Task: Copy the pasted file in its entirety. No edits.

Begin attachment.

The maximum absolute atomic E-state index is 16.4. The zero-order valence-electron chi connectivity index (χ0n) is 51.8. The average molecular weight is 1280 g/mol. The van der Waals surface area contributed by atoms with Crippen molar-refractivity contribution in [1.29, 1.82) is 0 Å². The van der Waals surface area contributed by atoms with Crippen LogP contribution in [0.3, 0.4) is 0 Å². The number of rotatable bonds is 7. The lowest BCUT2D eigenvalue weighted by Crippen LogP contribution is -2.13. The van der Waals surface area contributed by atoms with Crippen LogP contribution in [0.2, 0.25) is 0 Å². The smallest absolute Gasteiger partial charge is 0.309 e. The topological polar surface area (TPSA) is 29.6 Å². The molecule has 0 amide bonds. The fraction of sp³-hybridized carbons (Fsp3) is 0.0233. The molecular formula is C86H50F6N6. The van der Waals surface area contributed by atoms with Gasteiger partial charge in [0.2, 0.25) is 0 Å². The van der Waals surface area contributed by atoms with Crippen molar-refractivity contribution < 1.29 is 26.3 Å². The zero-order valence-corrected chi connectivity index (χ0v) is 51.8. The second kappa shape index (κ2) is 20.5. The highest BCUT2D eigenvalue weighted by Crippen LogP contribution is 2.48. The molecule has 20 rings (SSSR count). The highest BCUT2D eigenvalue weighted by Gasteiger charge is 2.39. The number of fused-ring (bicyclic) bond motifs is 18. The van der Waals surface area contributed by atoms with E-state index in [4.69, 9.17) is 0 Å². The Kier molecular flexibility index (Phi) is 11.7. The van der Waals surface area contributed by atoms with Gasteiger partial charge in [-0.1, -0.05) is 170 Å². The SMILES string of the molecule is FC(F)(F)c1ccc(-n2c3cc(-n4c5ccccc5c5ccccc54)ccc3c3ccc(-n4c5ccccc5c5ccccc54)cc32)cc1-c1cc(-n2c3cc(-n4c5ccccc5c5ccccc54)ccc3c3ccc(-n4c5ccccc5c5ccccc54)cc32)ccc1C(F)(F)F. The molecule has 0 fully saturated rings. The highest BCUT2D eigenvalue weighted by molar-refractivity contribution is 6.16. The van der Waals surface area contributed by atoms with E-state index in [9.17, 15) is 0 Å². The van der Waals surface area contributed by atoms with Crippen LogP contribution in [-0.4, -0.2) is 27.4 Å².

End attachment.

The maximum absolute atomic E-state index is 16.4. The zero-order valence-electron chi connectivity index (χ0n) is 51.8. The average molecular weight is 1280 g/mol. The van der Waals surface area contributed by atoms with Crippen molar-refractivity contribution in [1.29, 1.82) is 0 Å². The van der Waals surface area contributed by atoms with Crippen LogP contribution in [0.3, 0.4) is 0 Å². The number of rotatable bonds is 7. The lowest BCUT2D eigenvalue weighted by Crippen LogP contribution is -2.13. The van der Waals surface area contributed by atoms with Crippen LogP contribution in [0.2, 0.25) is 0 Å². The smallest absolute Gasteiger partial charge is 0.309 e. The topological polar surface area (TPSA) is 29.6 Å². The molecule has 0 amide bonds. The fraction of sp³-hybridized carbons (Fsp3) is 0.0233. The molecular formula is C86H50F6N6. The van der Waals surface area contributed by atoms with Gasteiger partial charge in [0.2, 0.25) is 0 Å². The van der Waals surface area contributed by atoms with Crippen molar-refractivity contribution < 1.29 is 26.3 Å². The zero-order valence-corrected chi connectivity index (χ0v) is 51.8. The second kappa shape index (κ2) is 20.5. The highest BCUT2D eigenvalue weighted by Crippen LogP contribution is 2.48. The molecule has 20 rings (SSSR count). The highest BCUT2D eigenvalue weighted by Gasteiger charge is 2.39. The number of fused-ring (bicyclic) bond motifs is 18. The van der Waals surface area contributed by atoms with E-state index in [4.69, 9.17) is 0 Å². The Kier molecular flexibility index (Phi) is 11.7. The van der Waals surface area contributed by atoms with Gasteiger partial charge in [-0.1, -0.05) is 170 Å². The SMILES string of the molecule is FC(F)(F)c1ccc(-n2c3cc(-n4c5ccccc5c5ccccc54)ccc3c3ccc(-n4c5ccccc5c5ccccc54)cc32)cc1-c1cc(-n2c3cc(-n4c5ccccc5c5ccccc54)ccc3c3ccc(-n4c5ccccc5c5ccccc54)cc32)ccc1C(F)(F)F. The molecule has 0 fully saturated rings. The highest BCUT2D eigenvalue weighted by molar-refractivity contribution is 6.16. The van der Waals surface area contributed by atoms with E-state index in [9.17, 15) is 0 Å². The van der Waals surface area contributed by atoms with Crippen LogP contribution in [-0.4, -0.2) is 27.4 Å².